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In Perl, the operator s/ is used to replace parts of a string. Now s/ will alter its parameter (the string) in place. I would however like to replace parts of a string befor printing it, as in

print "bla: ", replace("a","b",$myvar),"\n";

Is there such replace function in Perl, or some other way to do it? s/ will not work directly in this case, and I'd like to avoid using a helper variable. Is there some way to do this in-line?

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5 Answers

up vote 17 down vote accepted

Untested:

require 5.013002;
print "bla: ", $myvar =~ s/a/b/r, "\n";

See perl5132delta.

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wow, new option, nice –  unbeli Aug 9 '10 at 13:31
    
Well whaddya know! Very handy. Had I known about this I would have used it about 80% of the time! –  j_random_hacker Aug 9 '10 at 13:41
    
Ah, now I see it's actually very recent... Perl 5.13.2. So it's still of interest to look for workarounds for older versions. –  j_random_hacker Aug 9 '10 at 13:47
    
It's interesting to know about that but unfortunately it doesn't really answer the question. –  user181548 Aug 10 '10 at 4:22
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No, there's no such function in perl. A possible solution is to use a do() block, like this:

my $str = do { (my $tmp = $orig_str) =~ s/a/b/; $tmp };

The temporarily lexical variable $tmp exists only in this block.

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Was added in commit 4f4d7508b0c2c114e5f52420e0e87a853c5f642a. –  daxim Aug 9 '10 at 13:30
    
Interesting, didn't know about do(). For my purpose it's a bit messy, though :-/. –  sleske Aug 9 '10 at 15:23
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print "bla: ", $_, "\n" if ($_ = $myvar) =~ s/a/b/g or 1;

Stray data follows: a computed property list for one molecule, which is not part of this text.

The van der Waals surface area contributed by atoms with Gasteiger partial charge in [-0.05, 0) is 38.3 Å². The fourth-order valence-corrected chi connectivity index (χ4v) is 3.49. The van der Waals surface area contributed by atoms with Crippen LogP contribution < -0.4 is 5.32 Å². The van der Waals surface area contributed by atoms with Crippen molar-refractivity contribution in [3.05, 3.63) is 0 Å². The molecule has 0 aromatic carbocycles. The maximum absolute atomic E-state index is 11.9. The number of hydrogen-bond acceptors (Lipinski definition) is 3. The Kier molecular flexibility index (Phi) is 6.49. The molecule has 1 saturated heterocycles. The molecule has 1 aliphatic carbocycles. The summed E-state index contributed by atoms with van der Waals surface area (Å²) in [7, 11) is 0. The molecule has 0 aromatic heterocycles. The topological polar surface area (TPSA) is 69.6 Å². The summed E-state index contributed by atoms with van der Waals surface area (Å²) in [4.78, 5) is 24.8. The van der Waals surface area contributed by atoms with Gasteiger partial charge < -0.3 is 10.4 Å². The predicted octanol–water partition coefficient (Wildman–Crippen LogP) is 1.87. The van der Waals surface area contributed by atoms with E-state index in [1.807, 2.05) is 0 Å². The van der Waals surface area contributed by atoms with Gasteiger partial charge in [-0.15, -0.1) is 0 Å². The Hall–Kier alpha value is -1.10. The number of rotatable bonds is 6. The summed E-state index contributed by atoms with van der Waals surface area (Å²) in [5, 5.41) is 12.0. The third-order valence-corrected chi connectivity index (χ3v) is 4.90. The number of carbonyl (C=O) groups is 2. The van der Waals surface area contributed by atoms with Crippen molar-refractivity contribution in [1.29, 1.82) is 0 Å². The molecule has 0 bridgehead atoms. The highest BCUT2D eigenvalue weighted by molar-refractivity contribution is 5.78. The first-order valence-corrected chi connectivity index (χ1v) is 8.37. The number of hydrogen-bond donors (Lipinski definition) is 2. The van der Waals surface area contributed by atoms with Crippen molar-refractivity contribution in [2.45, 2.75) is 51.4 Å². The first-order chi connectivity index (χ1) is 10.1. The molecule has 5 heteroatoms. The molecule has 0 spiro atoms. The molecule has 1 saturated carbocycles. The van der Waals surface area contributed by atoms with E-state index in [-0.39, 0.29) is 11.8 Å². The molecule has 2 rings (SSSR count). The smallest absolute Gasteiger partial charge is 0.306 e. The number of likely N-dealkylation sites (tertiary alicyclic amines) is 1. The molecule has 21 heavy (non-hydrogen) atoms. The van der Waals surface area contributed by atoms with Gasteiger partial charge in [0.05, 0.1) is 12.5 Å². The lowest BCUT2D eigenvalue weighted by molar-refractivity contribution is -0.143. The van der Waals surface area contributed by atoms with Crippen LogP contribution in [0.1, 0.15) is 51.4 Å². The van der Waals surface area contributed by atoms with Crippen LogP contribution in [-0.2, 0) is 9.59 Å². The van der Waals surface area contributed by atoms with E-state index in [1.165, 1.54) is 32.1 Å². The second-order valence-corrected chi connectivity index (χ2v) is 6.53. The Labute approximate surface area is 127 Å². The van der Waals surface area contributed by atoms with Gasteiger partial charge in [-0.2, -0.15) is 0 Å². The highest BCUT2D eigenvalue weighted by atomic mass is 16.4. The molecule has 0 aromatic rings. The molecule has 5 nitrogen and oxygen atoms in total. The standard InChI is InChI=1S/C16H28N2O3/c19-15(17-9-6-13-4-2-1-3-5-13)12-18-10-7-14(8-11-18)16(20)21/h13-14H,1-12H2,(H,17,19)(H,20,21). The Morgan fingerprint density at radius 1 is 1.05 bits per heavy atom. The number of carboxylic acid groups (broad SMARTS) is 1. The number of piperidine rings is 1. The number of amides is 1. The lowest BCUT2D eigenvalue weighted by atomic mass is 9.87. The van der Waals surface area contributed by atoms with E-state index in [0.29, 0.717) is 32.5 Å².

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Sorry, I don't understand. Why the "if"? –  sleske Aug 9 '10 at 15:30
    
@sleske : What if $myvar doesn't contain an a. In that case, $_ would be undefined. It's also why the or 1 has been added in this answer, to force the print to go ahead even if there isn't anything to substitute. Not terribly readable IMO. –  Zaid Aug 9 '10 at 15:50
    
@Zaid: ? $_ would not be undefined; it was just set to $myvar. This is better done as ($_ = $myvar) =~ s/a/b/g, print "bla: ", $_, "\n" –  ysth Aug 9 '10 at 16:21
    
@ysth : Ack. You're right. The or 1 threw me off. So is the or 1 just contributing to line noise? –  Zaid Aug 9 '10 at 16:26
    
@Zaid: no, the or 1 makes sure the if is true so the print even happens - not necessary using the comma operator instead –  ysth Aug 9 '10 at 19:26
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If you really want, you can make your own, but I wouldn't because you have much more functionality with s/// ... you could build that functionality into your function, but why recreate something that already exists?

#!/usr/bin/perl -w    

use strict;     

   main();   

   sub main{    
      my $foo = "blahblahblah";          
      print '$foo: ' , replace("lah","ar",$foo) , "\n";  #$foo: barbarbar

   }        

   sub replace {
      my ($from,$to,$string) = @_;
      $string =~s/$from/$to/ig;                          #case-insensitive/global (all occurrences)

      return $string;
   }
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print "bla: ", $myvar =~ tr{a}{b},"\n";
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